Let me tell you a fun story.
It involves me and awesome others, solving the origins of a rather obvious fake, that is currently circling around Facebook, Twitter and other sites. A good reminder that you can’t take anything for granted and that sometimes a little coincidence, and knowing the right people in the right places, can solve a lot of internet fakery.
It turns this story from, “it’s obviously a reflection” into “let me show you the room this picture was taken from”.
I noticed a facebook post this evening, that was shared by my skeptical friend, Tammy. She was rightly mocking of the post (below). Another friend shared it via messenger with equalled derision. Both, as I was, were sure this was the reflection of a lampshade.
Well, I assume it is… I’ve seen skeptical bloggers do this over and over again. Often with ghost stories and sightings, and we never actually get to the bottom of the mystery. Often there’s nothing else you can do, as fakes are only known to the person committing them. But this felt like the other option; not fakery, but a genuine picture with a strange addition.
Yes, prior plausibility leaves you with the almost certainty that isn’t a UFO. But, “it looks like a ceiling light” wasn’t good enough for me tonight. I wanted to know where in Australia this image was taken. People are genuinely debating this picture on Facebook, twitter and other social media sites. I wanted to know this time, rather than just brushing it off as the non-UFO it seems to be.
I took the image to Google reverse image search, which eventually lead me a thread on reddit. Just to add, Google image search is often a skeptics best friend and shouldn’t be forgotten when dealing with pictures.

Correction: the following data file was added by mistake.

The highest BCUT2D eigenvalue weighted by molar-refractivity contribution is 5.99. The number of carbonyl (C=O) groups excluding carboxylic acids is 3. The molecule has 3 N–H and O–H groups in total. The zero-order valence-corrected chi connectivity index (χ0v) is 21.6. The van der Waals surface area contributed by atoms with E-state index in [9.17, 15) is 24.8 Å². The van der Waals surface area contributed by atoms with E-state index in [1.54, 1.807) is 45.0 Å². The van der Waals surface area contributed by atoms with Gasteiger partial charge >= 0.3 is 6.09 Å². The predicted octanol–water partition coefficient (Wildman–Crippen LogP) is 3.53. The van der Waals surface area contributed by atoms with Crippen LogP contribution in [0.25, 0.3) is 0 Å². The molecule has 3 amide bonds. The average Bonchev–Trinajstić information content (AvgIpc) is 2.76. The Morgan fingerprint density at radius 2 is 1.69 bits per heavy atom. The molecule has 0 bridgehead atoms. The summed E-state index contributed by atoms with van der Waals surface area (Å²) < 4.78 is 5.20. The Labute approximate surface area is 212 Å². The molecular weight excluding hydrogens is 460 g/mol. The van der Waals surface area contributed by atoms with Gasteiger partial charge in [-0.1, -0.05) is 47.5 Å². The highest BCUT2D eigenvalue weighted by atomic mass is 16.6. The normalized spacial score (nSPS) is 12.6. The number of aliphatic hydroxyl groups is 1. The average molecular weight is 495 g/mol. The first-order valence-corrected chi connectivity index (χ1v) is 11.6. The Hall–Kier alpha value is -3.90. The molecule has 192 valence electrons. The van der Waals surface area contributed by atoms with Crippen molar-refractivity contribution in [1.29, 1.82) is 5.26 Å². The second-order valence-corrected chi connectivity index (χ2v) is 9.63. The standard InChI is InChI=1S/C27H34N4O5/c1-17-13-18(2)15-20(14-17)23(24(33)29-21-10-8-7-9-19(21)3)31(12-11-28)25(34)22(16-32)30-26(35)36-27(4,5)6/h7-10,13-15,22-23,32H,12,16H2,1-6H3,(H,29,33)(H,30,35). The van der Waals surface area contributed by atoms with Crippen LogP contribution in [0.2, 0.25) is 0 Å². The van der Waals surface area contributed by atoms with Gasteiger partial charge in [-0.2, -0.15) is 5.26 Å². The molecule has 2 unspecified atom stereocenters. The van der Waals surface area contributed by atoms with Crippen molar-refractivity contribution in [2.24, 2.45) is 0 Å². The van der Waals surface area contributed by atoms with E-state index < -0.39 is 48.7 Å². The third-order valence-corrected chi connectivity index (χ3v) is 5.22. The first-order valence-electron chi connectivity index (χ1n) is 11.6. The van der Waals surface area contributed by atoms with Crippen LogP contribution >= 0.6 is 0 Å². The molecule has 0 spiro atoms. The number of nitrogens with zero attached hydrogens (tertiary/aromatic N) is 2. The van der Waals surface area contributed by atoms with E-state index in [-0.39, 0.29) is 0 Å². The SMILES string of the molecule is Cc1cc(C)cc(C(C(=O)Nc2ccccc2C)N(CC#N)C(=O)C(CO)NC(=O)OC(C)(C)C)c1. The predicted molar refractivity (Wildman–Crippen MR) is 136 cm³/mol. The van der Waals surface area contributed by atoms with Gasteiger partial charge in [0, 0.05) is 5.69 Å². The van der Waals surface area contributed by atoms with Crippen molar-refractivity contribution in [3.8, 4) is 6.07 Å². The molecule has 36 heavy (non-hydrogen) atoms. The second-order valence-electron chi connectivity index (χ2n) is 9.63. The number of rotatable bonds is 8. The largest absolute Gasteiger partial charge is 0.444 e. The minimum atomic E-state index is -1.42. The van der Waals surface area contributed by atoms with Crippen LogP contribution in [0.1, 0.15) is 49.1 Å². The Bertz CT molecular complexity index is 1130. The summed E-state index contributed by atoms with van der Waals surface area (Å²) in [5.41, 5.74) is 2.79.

Reddit is not familiar territory for me, but I found this under the image:
Huh… Not Australia.
Well, that’s worth looking into. I’d just assumed that it was Australia. An odd detail to change, but that just goes to show you can’t take these things at face value! I certainly had no reason to doubt it. Australia does exist!
I checked Jackson Hole, Wyoming on Facebook. I just wanted to get an idea of the place. I’d never heard of it before. What I wasn’t expecting was for one of the few people in the world who I admire to actually live and be taking a work sabbatical there, Dr. Rachel Dunlop!!
Dr. Rachie helped me immensely. For starters, by finding the location based on the initial image. She enlisted the help of a local, James Metcalf, who knows the area well:
You can see the tree line matches the original image. The beautiful mountains aren’t visible in the original image, due to the thunderstorm. The storm also seems to match the dates of the posting on reddit (16-18 July). I couldn’t be completely sure on the dates, and of course the image could have been much older. That said, there was a thunderstorm that weekend and Dr. Rachie confirmed there’s been a lot of storm activity recently.
From above, you can see that the foreground is actually an island. Again, not something I’d noted from the original image. The mountains are some way off, on the other side of Jackson Lake.
Oh, and this is a picture from inside one of the lodges at Signal Mountain: